3 Responses to "Overview: The Commodity Squeeze"

  1. mikka   May 21, 2008 at 12:37 pm

    US PPI data released yesterday shows inflation pressures building throughout the production chain. Headline PPI fell thanks to seasonal adjustments that mask energy price rises, but also thanks to the waning food price shock. Core PPI, however, posted a nasty advance to the fastest pace since 1991, largely attributed to vehicle and furniture/appliance prices – imported items or items with high import content. Presumably, prices for these items rose due to rising costs of production, inputs and delivery. Long story short, non-US exporters are passing on cost increases to US suppliers.But will US suppliers pass on cost increases to US consumers? Flailing demand for automobiles (esp. SUVs in the midwest) and furniture/appliances, slackening labor market, negative wealth effect of the housing bust, higher borrowing costs, and competition among firms suggests producer price pass-through to consumer prices will be mild on average. Auto demand is falling on rising gas prices. Furniture/appliance demand is falling on falling house prices.Could the tax rebates help stem the decline in consumer demand? Unlikely. $600 is not enough for large consumer durables. Besides, higher fuel and food prices will whittle away much of the rebate. (Thankfully, food price inflation is fading – and I hope it continues to do so for the sake of lower- and middle-class consumers – but food prices are stuck at higher levels). The outlook for firms in the consumer durables and consumer discretionary sectors looks grim – they’re squeezed in both directions: production costs are rising while sales are weak. Aggressive discounting to eliminate unsold inventory seems more likely than higher price tags. Although, the massive unsatisfied demand for Wiis at full or heavily marked up prices tells me one company out there (ahem, Nintendo) could be an exception to all this if it would just deliver more Wiis to the US. Meanwhile, consumers are hemmed in by rising costs and falling wealth, as well as unemployment and job uncertainty – particularly for those in the financial sector, construction, and real estate firms. Who will flinch first – Households or Corporates? Will companies be able to pass-through costs to consumers? Will consumers eat the higher costs? As long as credit card companies are willing to extend credit, I wouldn’t underestimate the ability of the desire of (some) American consumers for immediate gratification to overcome corporates’ fear of slimming profit margins.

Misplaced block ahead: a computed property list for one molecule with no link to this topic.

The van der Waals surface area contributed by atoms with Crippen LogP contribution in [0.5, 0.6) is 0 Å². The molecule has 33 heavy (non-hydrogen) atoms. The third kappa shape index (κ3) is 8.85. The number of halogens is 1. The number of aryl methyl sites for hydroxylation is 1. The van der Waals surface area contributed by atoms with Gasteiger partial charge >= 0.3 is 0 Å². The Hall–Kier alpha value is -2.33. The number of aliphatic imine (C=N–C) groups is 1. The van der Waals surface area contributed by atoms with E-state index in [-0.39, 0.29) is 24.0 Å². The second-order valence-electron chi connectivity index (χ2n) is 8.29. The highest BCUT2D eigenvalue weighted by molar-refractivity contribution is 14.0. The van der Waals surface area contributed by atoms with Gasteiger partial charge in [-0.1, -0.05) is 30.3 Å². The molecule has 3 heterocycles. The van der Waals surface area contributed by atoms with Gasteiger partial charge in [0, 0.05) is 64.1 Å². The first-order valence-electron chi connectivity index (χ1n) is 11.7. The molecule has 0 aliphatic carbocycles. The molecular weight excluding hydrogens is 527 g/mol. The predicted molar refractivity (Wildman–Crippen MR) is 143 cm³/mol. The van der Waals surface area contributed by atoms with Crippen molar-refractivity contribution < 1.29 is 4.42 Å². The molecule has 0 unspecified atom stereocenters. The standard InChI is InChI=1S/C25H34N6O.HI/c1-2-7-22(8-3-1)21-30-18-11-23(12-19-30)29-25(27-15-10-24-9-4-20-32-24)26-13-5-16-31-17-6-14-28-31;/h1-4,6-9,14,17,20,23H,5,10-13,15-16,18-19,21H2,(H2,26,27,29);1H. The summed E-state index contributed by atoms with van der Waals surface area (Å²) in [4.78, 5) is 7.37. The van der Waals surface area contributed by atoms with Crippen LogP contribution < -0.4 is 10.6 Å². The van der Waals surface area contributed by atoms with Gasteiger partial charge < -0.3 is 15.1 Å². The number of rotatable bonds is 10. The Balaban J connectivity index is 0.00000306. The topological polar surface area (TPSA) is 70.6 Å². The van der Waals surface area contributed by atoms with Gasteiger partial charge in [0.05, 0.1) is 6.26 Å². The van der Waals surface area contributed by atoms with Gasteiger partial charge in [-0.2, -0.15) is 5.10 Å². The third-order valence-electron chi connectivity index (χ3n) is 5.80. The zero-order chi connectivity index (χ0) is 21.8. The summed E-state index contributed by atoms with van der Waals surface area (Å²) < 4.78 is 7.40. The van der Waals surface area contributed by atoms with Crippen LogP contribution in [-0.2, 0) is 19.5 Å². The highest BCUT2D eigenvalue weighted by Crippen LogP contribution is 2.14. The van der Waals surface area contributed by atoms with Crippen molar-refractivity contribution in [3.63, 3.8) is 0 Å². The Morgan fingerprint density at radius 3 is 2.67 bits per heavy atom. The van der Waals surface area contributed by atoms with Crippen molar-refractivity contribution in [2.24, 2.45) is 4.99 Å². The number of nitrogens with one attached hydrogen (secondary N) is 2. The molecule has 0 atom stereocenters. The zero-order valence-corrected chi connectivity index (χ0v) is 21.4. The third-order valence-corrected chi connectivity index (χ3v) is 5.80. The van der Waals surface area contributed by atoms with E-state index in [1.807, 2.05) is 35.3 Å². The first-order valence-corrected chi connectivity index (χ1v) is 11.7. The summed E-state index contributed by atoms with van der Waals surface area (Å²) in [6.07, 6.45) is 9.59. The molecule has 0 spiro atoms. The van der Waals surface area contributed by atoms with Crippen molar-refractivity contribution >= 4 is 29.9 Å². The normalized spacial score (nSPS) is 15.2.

2. Anonymous   May 21, 2008 at 3:45 pm

    Will inflationary pressures recede if the US experiences a severe recession and we get significant global economic slowdown? Probably yes…

  3. Broadsword   May 23, 2008 at 10:22 am

    Is it possible that the extreme and sudden inflation in commodities is a government sponsored event? This in order to saturate every value-added good and service in an economy with imported inflation? And to bring about a dampening of deflation that must surely come to pass as a severe global contraction crushes demand? Deflation, as Bernanke writes, is much more venomous than inflation as debts nominally denominated become more expensive as the currency is enriched. Monetary policy below the zero bound is helpless to counteract it. It leads to greater likelihood of harder landings and greater numbers of defaults, bankruptcies, and social unrest. With such a scenario looming, it seems to be in the global CBs best interest to spur inflation from the economies most basic components e.g. energy, commodities to "trickle up" inflation and mitigate deflation’s domain.